John Gallaher’s autobiographical poem, In a Landscape, consists of seventy-one poems in which Gallaher lays bare his thoughts, intimate experiences, and personal life.
In his poem titled XXVII (http://pinwheeljournal.com/poets/john-gallaher/) Gallaher creates a three-stanza (in this case more like paragraphs) arc, a common tactic used throughout his prose-style poems. Early in the first paragraph, a question is posed, “Is this what thinking is like?” that acts as an inciting incident (first part of a formal narrative arc). Gallaher conjures up images of dirt and flowers, uses a cultural reference to plant the idea of “getting somewhere,” and ends the first paragraph with a question that proves that the paragraph has an arc of its own: “It’s why we’re said to come back as ghosts, right?” A simple arc: question, idea, question.
The second paragraph chooses to explore the first question regarding thinking. Gallaher hypothesizes an image: a group of people in a room, quietly thinking their own private thoughts, and he explores why that drives him crazy. The momentum is propelled halfway through with a sentence starting with and, and an “inevitable question” about the purpose of our thinking. He neatly ties ideas back in from the first stanza, probing at our idea that thinking is getting us somewhere, and that there may be a bouquet of flowers there. By the close of this paragraph, the reader is juggling, thinking, getting somewhere, and flowers.
Then, in the final paragraph, Gallaher, making sure to tie up loose ends, returns to ghosts. With brief and clear images he brings the poem into his home where ghosts are having their way, until “Halloween is over.” In the middle of this paragraph he quickens the pace with longer sentences, and lines that roll over by having one word hang on the end of a line, helping the reader “get somewhere.” His final three lines broaden the scope again to bring these “accruing” thoughts together. The reader is left with an unexpected and poignant image of Gallaher playing clarinet in high school in the second chair, wondering where their thoughts might get them.
A phrase from workshop continues to ring in my ears:
“Prose is not the opposite of Poetry.”
And how thankful I am for that. Moving abruptly from a year and a half of writing prose into poetry has been difficult, but remembering that I am not starting from scratch has been helpful. So…
What have I learned in writing prose that I can translate into poetry? From my short experience, I saw that prose was based in streams of images, based more deliberately in certain environments (settings, cultures, timeframes) than poetry. However, inevitably, it seemed that prose was exploring these realities, which seems to be how poetry is functioning as well. Prose remains realistic (literary fiction) and, simply put, it presents a story that leaves room for interpretation.
Now, there’s poetry, and how similar it is. Poetry thrives on streams of images that interpret and recreate realities in order to probe social aspects of our lives. David Foster Wallace says, as optimal advice to his fiction workshop students, “the reader cannot read your mind,” and he repeats it again and again in an interview with Bryan A. Garner, transcribed in a highly recommended book, Quack This Way.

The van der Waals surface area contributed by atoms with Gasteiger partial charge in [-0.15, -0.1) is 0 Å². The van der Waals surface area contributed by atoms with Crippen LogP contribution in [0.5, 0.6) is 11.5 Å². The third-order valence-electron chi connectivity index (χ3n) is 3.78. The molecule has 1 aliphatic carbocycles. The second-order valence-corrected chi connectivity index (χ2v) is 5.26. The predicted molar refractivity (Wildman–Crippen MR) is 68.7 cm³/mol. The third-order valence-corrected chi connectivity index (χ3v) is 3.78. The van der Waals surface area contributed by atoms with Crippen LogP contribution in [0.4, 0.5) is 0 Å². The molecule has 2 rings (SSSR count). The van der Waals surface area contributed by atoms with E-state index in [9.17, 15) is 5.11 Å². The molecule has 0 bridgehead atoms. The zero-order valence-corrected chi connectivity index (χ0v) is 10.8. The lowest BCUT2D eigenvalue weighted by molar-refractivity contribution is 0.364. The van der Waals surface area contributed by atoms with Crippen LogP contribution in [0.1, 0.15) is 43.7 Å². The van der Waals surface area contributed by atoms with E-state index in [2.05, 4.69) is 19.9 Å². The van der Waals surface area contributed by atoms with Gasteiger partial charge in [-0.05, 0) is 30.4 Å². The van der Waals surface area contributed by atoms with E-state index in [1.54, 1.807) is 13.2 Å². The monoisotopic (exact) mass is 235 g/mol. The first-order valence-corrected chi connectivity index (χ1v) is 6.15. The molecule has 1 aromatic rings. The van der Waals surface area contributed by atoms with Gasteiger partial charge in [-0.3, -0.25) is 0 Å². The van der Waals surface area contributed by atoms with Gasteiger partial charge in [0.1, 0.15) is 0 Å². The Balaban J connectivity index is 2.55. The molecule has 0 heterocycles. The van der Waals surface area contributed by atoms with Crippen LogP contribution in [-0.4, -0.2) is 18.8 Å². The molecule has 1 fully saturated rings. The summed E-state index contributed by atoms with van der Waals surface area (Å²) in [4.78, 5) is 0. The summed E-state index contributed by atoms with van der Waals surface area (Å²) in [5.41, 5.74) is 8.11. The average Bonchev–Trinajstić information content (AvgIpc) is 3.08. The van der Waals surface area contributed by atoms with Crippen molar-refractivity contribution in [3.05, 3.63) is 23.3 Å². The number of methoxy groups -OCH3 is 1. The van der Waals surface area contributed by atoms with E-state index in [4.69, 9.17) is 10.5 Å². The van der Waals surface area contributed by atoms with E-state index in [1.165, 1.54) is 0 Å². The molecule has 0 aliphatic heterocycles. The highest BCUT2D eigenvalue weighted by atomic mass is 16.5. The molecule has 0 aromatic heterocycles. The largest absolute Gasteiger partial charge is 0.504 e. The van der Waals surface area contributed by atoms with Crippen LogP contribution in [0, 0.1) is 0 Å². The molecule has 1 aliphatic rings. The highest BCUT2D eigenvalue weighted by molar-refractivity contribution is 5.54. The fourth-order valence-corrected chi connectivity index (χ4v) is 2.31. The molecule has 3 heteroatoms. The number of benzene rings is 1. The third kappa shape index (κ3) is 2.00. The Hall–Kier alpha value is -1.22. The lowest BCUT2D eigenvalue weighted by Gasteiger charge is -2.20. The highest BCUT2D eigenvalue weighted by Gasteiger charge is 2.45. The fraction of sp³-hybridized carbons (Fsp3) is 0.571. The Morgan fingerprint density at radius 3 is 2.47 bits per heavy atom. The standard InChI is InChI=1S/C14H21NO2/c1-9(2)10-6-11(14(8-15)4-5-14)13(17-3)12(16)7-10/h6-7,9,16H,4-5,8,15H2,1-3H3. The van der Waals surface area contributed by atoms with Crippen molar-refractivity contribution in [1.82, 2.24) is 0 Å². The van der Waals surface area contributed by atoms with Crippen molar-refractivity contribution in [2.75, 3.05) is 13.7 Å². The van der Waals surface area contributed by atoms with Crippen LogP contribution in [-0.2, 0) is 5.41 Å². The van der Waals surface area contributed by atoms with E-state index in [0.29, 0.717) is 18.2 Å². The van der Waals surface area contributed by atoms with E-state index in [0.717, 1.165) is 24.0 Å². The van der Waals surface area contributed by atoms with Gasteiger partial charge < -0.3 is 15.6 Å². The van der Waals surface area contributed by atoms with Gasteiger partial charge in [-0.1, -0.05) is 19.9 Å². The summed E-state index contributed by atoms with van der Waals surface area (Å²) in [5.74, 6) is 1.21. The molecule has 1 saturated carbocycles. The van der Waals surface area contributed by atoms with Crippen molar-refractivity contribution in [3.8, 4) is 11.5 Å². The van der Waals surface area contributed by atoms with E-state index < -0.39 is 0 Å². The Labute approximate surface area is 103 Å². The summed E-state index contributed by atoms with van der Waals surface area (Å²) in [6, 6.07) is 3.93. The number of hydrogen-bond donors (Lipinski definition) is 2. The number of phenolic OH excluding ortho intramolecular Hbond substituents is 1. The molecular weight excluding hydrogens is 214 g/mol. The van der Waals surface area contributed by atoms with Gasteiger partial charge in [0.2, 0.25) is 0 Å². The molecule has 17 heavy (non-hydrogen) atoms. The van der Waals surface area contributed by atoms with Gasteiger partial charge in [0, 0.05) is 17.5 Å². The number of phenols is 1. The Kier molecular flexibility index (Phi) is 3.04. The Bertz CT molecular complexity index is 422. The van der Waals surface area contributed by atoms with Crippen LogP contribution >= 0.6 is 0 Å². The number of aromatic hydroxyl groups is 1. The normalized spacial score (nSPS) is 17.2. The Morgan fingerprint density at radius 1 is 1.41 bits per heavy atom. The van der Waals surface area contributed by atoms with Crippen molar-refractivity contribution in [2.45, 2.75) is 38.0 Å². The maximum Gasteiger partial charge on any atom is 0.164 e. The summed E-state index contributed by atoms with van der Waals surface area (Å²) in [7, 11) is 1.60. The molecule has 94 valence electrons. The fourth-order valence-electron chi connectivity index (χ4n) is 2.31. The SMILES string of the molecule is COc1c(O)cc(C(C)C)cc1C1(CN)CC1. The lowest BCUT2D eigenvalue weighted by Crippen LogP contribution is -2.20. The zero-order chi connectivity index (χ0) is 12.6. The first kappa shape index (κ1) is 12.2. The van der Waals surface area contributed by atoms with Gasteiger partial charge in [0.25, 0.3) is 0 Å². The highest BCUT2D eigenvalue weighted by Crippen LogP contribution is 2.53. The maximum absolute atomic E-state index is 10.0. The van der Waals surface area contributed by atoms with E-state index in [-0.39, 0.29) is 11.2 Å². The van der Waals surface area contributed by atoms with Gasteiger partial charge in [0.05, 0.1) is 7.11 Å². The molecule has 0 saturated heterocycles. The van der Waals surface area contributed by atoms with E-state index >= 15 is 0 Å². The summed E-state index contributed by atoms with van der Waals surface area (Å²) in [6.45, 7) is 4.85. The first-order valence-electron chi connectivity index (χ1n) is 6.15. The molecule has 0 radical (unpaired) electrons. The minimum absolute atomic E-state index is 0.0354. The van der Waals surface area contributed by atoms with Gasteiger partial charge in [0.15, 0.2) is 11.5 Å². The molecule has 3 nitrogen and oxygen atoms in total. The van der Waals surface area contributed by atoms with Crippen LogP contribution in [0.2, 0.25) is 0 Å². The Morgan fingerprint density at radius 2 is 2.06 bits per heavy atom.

Moving from prose to poetry, or residing in poetry, we must not forget that we are writing sentences, changed primarily by line breaks.
Nearing three weeks into the semester, the reality of poetry casts a long sharp shadow. Poets grapple with lines of images and writing them well is like tuning a guitar, turning the knobs, listening, waiting, turning again, until the sounds ring true.
As workshop enlightens, it shrouds. As it clarifies, it blurs. This dual nature is the basis of the relationship between image and line. Thus poets are juggling bowling pins and balancing plates with as much grace as they can muster, but how do they perfect their act? Why do some deserve to be read and others dismissed?
Enter a simple, refutable opinion: practice, patience, and time spent alone go hand-in-hand with writing poetry or perfecting an act. Poets must be willing to deprive themselves, they must bore themselves with their own company, but remain focused. While tuning a guitar is not playing, it must be done before one begins to play if they want to sound any good. But without instruments to tune, how do poets prepare themselves to write?
They tune their instruments: vocabulary, ear, environment, mind, image, line. And most importantly, they remain patient and write one word at a time. This final point is often overlooked as cliché advice, but if a poet sits and writes one word, and waits, and one word, and waits, they will probably have a much better idea of what they are trying to say, and they will do a much better job of saying it.
Although slightly different when it comes to poetry, form exists across all artistic disciplines. Form is structure, history, and ultimately, foundation for artistic expression.
While form works more obviously in the aforementioned ways, form is also (and perhaps most importantly) freedom for both the writer and the reader.
If a poet recognizes that the content of their poem will consider some cyclic aspect of nature or life, perhaps they will opt for a villanelle as form. In the same way, a sculptor may use ice if they want their piece to reflect on the temporality of their subject. In this way, form informs content and has an inseparable bond with the latter.
Imagine an artist throws their material of choice on a table. That’s a first draft of form, a preliminary decision, now there are limitations as to what they can do, but also options. Wood cannot become clay, much like a sonnet cannot become a sestina (or can it?). This wood can be a chair, a table, or a frame, and the poem works fairly similarly, but with even more flexibility. For the reader’s sake, form offers familiarity and accessibility.
In my poetry, I start by drawing sketches. Gathering words, forming a shape, looking for form with lines, shadow, texture (comparable to line breaks, metaphor, repetition). Then I do it again and again, slowly painting over the phrases that continue to stick out and nurturing the words that hold the core of my poem’s purpose. When the poem starts to take shape, I decide on form and refine my poem within the parameters of the form and if everything goes right, I get out my best pen and high quality paper and I write towards my poem’s final form.